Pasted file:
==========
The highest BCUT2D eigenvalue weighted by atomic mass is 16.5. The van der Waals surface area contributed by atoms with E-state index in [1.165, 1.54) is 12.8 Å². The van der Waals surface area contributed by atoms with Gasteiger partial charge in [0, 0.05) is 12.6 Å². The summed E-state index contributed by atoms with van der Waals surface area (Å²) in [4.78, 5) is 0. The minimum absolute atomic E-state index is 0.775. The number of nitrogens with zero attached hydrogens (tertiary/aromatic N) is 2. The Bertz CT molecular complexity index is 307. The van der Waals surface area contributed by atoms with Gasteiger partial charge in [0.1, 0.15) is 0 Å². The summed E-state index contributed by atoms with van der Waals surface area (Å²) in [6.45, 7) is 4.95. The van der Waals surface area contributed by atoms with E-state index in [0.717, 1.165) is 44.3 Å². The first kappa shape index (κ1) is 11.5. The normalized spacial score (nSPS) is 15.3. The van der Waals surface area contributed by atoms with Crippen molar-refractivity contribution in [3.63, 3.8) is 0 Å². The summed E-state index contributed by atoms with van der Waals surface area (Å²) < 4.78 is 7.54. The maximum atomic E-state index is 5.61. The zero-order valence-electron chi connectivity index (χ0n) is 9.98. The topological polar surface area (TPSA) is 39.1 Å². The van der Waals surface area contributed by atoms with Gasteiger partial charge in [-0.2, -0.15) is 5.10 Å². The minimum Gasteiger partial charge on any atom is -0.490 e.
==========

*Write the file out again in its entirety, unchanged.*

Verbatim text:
The highest BCUT2D eigenvalue weighted by atomic mass is 16.5. The van der Waals surface area contributed by atoms with E-state index in [1.165, 1.54) is 12.8 Å². The van der Waals surface area contributed by atoms with Gasteiger partial charge in [0, 0.05) is 12.6 Å². The summed E-state index contributed by atoms with van der Waals surface area (Å²) in [4.78, 5) is 0. The minimum absolute atomic E-state index is 0.775. The number of nitrogens with zero attached hydrogens (tertiary/aromatic N) is 2. The Bertz CT molecular complexity index is 307. The van der Waals surface area contributed by atoms with Gasteiger partial charge in [0.1, 0.15) is 0 Å². The summed E-state index contributed by atoms with van der Waals surface area (Å²) in [6.45, 7) is 4.95. The van der Waals surface area contributed by atoms with E-state index in [0.717, 1.165) is 44.3 Å². The first kappa shape index (κ1) is 11.5. The normalized spacial score (nSPS) is 15.3. The van der Waals surface area contributed by atoms with Crippen molar-refractivity contribution in [3.63, 3.8) is 0 Å². The summed E-state index contributed by atoms with van der Waals surface area (Å²) < 4.78 is 7.54. The maximum atomic E-state index is 5.61. The zero-order valence-electron chi connectivity index (χ0n) is 9.98. The topological polar surface area (TPSA) is 39.1 Å². The van der Waals surface area contributed by atoms with Gasteiger partial charge in [-0.2, -0.15) is 5.10 Å². The minimum Gasteiger partial charge on any atom is -0.490 e.